NATIONAL BUREAU OF ECONOMIC RESEARCH
NATIONAL BUREAU OF ECONOMIC RESEARCH

Mental Accounting in Portfolio Choice: Evidence from a Flypaper Effect

James J. Choi, David Laibson, Brigitte C. Madrian

NBER Working Paper No. 13656
Issued in November 2007
NBER Program(s):   AG   AP   PE

Consistent with mental accounting, we document that investors sometimes choose the asset allocation for one account without considering the asset allocation of their other accounts. The setting is a firm that changed its 401(k) matching rules. Initially, 401(k) enrollees chose the allocation of their own contributions, but the firm chose the match allocation. These enrollees ignored the match allocation when choosing their own-contribution allocation. In the second regime, enrollees simultaneously selected both accounts’ allocations, leading them to mentally integrate the two. Own-contribution allocations before the rule change equal the combined own- and match-contribution allocations afterwards, whereas combined allocations differ sharply across regimes.

download in pdf format
   (136 K)

email paper

The NBER Bulletin on Aging and Health provides summaries of publications like this.  You can sign up to receive the NBER Bulletin on Aging and Health by email.

This paper is available as PDF (136 K) or via email.

This paper was revised on September 16, 2009

Machine-readable bibliographic record - MARC, RIS, BibTeX

Document Object Identifier (DOI): 10.3386/w13656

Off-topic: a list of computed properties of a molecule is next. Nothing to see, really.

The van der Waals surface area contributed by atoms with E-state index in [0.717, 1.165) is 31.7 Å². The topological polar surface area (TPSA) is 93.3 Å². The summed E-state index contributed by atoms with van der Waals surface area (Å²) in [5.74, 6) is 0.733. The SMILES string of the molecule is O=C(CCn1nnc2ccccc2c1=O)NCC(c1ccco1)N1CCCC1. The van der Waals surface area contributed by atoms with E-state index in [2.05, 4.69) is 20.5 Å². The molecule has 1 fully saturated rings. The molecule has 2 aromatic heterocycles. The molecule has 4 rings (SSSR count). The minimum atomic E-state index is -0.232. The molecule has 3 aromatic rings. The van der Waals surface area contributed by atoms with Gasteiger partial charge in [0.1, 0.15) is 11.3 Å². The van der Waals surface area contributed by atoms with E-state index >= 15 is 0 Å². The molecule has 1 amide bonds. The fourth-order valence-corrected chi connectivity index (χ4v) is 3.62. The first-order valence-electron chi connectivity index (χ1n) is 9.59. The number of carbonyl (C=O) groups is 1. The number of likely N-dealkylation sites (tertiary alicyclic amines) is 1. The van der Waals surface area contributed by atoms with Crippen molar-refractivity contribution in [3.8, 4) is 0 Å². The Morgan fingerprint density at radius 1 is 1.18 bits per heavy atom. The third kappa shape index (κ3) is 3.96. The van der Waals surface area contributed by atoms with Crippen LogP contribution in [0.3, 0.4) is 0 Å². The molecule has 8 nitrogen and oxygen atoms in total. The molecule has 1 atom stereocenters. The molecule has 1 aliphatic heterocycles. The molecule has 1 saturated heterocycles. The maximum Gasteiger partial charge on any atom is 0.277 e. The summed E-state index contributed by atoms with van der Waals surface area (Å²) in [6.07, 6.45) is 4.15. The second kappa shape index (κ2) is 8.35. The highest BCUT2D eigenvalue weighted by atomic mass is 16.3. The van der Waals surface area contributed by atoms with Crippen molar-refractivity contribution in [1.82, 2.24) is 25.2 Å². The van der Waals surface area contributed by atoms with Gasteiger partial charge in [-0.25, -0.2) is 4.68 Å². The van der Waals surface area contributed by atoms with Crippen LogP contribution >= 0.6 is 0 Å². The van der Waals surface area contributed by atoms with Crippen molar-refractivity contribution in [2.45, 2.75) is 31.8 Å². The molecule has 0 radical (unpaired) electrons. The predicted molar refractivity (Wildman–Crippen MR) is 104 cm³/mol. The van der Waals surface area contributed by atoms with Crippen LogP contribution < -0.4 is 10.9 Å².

Published: James J. Choi & David Laibson & Brigitte C. Madrian, 2009. "Mental Accounting in Portfolio Choice: Evidence from a Flypaper Effect," American Economic Review, American Economic Association, vol. 99(5), pages 2085-95, December. citation courtesy of

Users who downloaded this paper also downloaded these:
Barberis and Huang w8190 Mental Accounting, Loss Aversion, and Individual Stock Returns
Inman w14579 The Flypaper Effect
Hastings and Shapiro w18248 Mental Accounting and Consumer Choice: Evidence from Commodity Price Shocks
Beshears, Choi, Laibson, and Madrian The Importance of Default Options for Retirement Saving Outcomes: Evidence from the United States
Carroll, Choi, Laibson, Madrian, and Metrick w11074 Optimal Defaults and Active Decisions
 
Publications
Activities
Meetings
NBER Videos
Data
People
About

Support
National Bureau of Economic Research, 1050 Massachusetts Ave., Cambridge, MA 02138; 617-868-3900; email: info@nber.org

Contact Us